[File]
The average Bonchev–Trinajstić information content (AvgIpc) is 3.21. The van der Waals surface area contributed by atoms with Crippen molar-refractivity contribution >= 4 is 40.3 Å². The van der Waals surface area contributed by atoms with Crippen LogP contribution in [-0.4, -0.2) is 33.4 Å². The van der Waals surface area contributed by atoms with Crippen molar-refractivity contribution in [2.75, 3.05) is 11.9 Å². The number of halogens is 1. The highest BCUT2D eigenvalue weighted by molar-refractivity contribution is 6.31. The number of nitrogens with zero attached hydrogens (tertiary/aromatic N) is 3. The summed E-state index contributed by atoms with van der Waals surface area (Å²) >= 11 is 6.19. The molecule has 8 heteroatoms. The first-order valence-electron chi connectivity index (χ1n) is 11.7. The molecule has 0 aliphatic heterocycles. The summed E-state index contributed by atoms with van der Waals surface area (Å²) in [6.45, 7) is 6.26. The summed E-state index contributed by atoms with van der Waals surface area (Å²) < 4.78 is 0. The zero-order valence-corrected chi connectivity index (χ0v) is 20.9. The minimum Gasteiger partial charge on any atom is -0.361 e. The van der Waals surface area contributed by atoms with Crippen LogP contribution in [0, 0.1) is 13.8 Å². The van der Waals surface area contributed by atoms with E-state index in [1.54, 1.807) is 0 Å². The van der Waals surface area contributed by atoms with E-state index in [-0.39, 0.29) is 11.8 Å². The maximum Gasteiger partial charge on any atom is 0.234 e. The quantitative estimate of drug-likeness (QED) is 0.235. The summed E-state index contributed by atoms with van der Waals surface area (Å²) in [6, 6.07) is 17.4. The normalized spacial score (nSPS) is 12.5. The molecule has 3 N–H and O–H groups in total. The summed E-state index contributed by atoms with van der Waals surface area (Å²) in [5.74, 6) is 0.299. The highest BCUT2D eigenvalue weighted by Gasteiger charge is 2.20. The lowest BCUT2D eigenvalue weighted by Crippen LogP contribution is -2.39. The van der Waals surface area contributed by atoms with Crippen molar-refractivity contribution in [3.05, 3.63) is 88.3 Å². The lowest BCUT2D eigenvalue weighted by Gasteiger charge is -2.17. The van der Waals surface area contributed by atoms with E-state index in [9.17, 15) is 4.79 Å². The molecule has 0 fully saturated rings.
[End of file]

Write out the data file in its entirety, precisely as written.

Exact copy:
The average Bonchev–Trinajstić information content (AvgIpc) is 3.21. The van der Waals surface area contributed by atoms with Crippen molar-refractivity contribution >= 4 is 40.3 Å². The van der Waals surface area contributed by atoms with Crippen LogP contribution in [-0.4, -0.2) is 33.4 Å². The van der Waals surface area contributed by atoms with Crippen molar-refractivity contribution in [2.75, 3.05) is 11.9 Å². The number of halogens is 1. The highest BCUT2D eigenvalue weighted by molar-refractivity contribution is 6.31. The number of nitrogens with zero attached hydrogens (tertiary/aromatic N) is 3. The summed E-state index contributed by atoms with van der Waals surface area (Å²) >= 11 is 6.19. The molecule has 8 heteroatoms. The first-order valence-electron chi connectivity index (χ1n) is 11.7. The molecule has 0 aliphatic heterocycles. The summed E-state index contributed by atoms with van der Waals surface area (Å²) in [6.45, 7) is 6.26. The summed E-state index contributed by atoms with van der Waals surface area (Å²) < 4.78 is 0. The zero-order valence-corrected chi connectivity index (χ0v) is 20.9. The minimum Gasteiger partial charge on any atom is -0.361 e. The van der Waals surface area contributed by atoms with Crippen LogP contribution in [0, 0.1) is 13.8 Å². The van der Waals surface area contributed by atoms with E-state index in [1.54, 1.807) is 0 Å². The van der Waals surface area contributed by atoms with E-state index in [-0.39, 0.29) is 11.8 Å². The maximum Gasteiger partial charge on any atom is 0.234 e. The quantitative estimate of drug-likeness (QED) is 0.235. The summed E-state index contributed by atoms with van der Waals surface area (Å²) in [6, 6.07) is 17.4. The normalized spacial score (nSPS) is 12.5. The molecule has 3 N–H and O–H groups in total. The summed E-state index contributed by atoms with van der Waals surface area (Å²) in [5.74, 6) is 0.299. The highest BCUT2D eigenvalue weighted by Gasteiger charge is 2.20. The lowest BCUT2D eigenvalue weighted by Crippen LogP contribution is -2.39. The van der Waals surface area contributed by atoms with Crippen molar-refractivity contribution in [3.05, 3.63) is 88.3 Å². The lowest BCUT2D eigenvalue weighted by Gasteiger charge is -2.17. The van der Waals surface area contributed by atoms with E-state index in [9.17, 15) is 4.79 Å². The molecule has 0 fully saturated rings.